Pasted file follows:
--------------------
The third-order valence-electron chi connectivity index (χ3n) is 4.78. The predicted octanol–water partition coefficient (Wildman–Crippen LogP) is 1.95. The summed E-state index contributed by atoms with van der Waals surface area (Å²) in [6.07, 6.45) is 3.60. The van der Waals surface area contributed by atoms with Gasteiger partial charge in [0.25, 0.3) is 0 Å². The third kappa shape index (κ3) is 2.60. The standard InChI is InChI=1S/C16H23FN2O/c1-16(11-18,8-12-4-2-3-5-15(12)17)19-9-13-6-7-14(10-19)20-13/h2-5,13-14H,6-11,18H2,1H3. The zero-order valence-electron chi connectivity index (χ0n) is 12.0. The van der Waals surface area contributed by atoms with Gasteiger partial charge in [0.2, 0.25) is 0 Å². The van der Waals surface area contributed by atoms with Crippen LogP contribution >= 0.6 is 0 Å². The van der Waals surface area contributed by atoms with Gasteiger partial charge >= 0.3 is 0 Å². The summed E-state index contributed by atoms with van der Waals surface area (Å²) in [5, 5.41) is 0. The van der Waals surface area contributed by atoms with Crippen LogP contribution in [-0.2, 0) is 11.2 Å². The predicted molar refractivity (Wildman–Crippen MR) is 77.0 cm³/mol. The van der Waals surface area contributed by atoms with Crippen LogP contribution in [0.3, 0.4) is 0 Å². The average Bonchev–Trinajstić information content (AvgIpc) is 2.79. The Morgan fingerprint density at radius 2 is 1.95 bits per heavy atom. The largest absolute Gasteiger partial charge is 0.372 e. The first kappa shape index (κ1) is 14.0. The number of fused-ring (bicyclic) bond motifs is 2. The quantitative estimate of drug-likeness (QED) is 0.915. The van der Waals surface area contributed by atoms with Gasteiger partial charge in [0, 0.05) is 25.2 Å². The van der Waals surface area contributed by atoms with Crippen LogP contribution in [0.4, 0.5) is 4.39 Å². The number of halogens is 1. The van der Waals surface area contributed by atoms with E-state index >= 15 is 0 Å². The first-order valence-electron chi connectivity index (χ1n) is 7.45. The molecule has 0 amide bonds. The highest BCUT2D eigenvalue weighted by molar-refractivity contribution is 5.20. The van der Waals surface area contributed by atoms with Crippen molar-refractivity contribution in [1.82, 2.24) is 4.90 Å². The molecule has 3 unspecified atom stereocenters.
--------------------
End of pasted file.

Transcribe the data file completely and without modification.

The third-order valence-electron chi connectivity index (χ3n) is 4.78. The predicted octanol–water partition coefficient (Wildman–Crippen LogP) is 1.95. The summed E-state index contributed by atoms with van der Waals surface area (Å²) in [6.07, 6.45) is 3.60. The van der Waals surface area contributed by atoms with Gasteiger partial charge in [0.25, 0.3) is 0 Å². The third kappa shape index (κ3) is 2.60. The standard InChI is InChI=1S/C16H23FN2O/c1-16(11-18,8-12-4-2-3-5-15(12)17)19-9-13-6-7-14(10-19)20-13/h2-5,13-14H,6-11,18H2,1H3. The zero-order valence-electron chi connectivity index (χ0n) is 12.0. The van der Waals surface area contributed by atoms with Gasteiger partial charge in [0.2, 0.25) is 0 Å². The van der Waals surface area contributed by atoms with Crippen LogP contribution >= 0.6 is 0 Å². The van der Waals surface area contributed by atoms with Gasteiger partial charge >= 0.3 is 0 Å². The summed E-state index contributed by atoms with van der Waals surface area (Å²) in [5, 5.41) is 0. The van der Waals surface area contributed by atoms with Crippen LogP contribution in [-0.2, 0) is 11.2 Å². The predicted molar refractivity (Wildman–Crippen MR) is 77.0 cm³/mol. The van der Waals surface area contributed by atoms with Crippen LogP contribution in [0.3, 0.4) is 0 Å². The average Bonchev–Trinajstić information content (AvgIpc) is 2.79. The Morgan fingerprint density at radius 2 is 1.95 bits per heavy atom. The largest absolute Gasteiger partial charge is 0.372 e. The first kappa shape index (κ1) is 14.0. The number of fused-ring (bicyclic) bond motifs is 2. The quantitative estimate of drug-likeness (QED) is 0.915. The van der Waals surface area contributed by atoms with Gasteiger partial charge in [0, 0.05) is 25.2 Å². The van der Waals surface area contributed by atoms with Crippen LogP contribution in [0.4, 0.5) is 4.39 Å². The number of halogens is 1. The van der Waals surface area contributed by atoms with E-state index >= 15 is 0 Å². The first-order valence-electron chi connectivity index (χ1n) is 7.45. The molecule has 0 amide bonds. The highest BCUT2D eigenvalue weighted by molar-refractivity contribution is 5.20. The van der Waals surface area contributed by atoms with Crippen molar-refractivity contribution in [1.82, 2.24) is 4.90 Å². The molecule has 3 unspecified atom stereocenters.